He said species are going extinct, so we should just let them go, but actually they are being murdered, not just going away due to some natural process. We are erasing from existence creatures which have evolved through billions of years, outlasting 99.99% of other creatures, and collectively we really don’t seem to give a hoot. The Atlantic gray whale is gone forever and we can’t claim ignorance of what we were doing. If there were justice in the cosmos, that crime alone would warrant our extinction.
There’s some truth to his contention that some who consider themselves environmentalists just want nice places to ride their bikes, but not all. Blaming people for their shallow environmentalism distracts from the real issue. It’s not whether people care about the planet in the abstract or not—whatever that means. Do we consider the effects our choices have on the biosphere? Many of us do, and Carlin mocks these concerns, saying we’re, “worried about the air, worried about the water, worried about the soil. Worried about insecticides, pesticides, food additives, carcinogens, worried about radon gas, worried about asbestos, worried about saving endangered species.”
Apparently not enough of us are worried about these things to make a difference, including the late Carlin, who said he doesn’t “worry about the little things, bees, trees, whales, snails.” He reassures the millions who have viewed this routine and who share his lack of concern.
“...there is nothing wrong with the planet, nothing wrong with the planet. The planet is fine. The people are fucked. ... The planet isn’t going anywhere. We are! ... The planet will be here for a long, long, long time after we’re gone and it will heal itself, it will cleanse itself ’cuz that’s what it does. It’s a self-correcting system. The air and the water will recover, the earth will be renewed...”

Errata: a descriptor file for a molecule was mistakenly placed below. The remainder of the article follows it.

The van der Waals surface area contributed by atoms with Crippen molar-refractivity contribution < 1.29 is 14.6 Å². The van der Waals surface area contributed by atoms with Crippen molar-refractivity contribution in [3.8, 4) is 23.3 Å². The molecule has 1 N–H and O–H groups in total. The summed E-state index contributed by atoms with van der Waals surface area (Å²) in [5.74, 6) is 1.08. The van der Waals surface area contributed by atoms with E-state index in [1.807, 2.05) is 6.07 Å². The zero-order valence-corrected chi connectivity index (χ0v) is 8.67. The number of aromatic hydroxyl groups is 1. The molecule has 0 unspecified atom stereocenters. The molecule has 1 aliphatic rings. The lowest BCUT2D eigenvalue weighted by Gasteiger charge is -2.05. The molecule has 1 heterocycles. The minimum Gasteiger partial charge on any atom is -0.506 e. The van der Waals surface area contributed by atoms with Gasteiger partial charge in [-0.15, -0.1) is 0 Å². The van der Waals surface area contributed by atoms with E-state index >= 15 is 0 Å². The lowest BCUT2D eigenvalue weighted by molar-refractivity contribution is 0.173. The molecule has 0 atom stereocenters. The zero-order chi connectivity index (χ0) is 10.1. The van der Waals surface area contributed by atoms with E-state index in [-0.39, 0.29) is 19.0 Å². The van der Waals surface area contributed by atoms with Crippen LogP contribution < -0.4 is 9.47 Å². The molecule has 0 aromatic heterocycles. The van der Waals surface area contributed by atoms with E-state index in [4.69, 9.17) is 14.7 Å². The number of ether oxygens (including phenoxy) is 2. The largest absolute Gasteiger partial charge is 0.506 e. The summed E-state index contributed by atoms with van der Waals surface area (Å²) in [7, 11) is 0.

So, it’s okay that we’re causing the sixth mass extinction? It’s no worse than mass murder: human population has recovered from the hundreds of millions killed in the 20th Century, so apparently those were okay too. True, in 10 to 30 million years, Earth’s biodiversity is likely to return to pre-human biodiversity. This might assuage the deep anguish many of us feel about the ongoing destruction of Earth’s ecosphere, but it doesn’t excuse it in the slightest.
“Irrespective of how we act on this planet, 25 species that were here today will be gone tomorrow.”
Species are going extinct at hundreds of times the background rate and obviously it’s not “irrespective of how we act on this planet,” quite the opposite.
“And the greatest arrogance of all, save the planet. What? Are these fucking people kidding me? Save the planet? We don’t even know how to take care of ourselves yet. We haven’t learned to care for one another—we’re gonna save the fuckin’ planet?”
That would indeed be arrogant—naive, too, since we’re what “the planet” needs to be saved from. There’s a big difference between the planet and the biosphere. As Carlin says, the planet has “been here four and a half billion years.” Life began 3.8 billion years ago and every living being traces its existence directly back to those single-celled life forms. Some, like the Eastern box turtle, even survived the asteroid of 65 million years ago, now being driven to extinction by cars driven by arrogant humans who Carlin advises, “Let them go gracefully.”
To his credit, he recognized that it’s time for human extinction: “...our job is done, we can be phased out now.” Unfortunately, he imagined HIV-AIDS to be a possible means to phase us out. “...maybe it could be spread sexually, making them a little reluctant to engage in the act of reproduction.” He underestimated both the human sex drive and the efficacy of any disease to eliminate us. If 99.99% of us died—the worst global pandemic only killed 10%—there would still be 750 thousand of us to carry on.
Despite George Carlin’s genius and social insights, much of his advice in this case deserves reconsideration.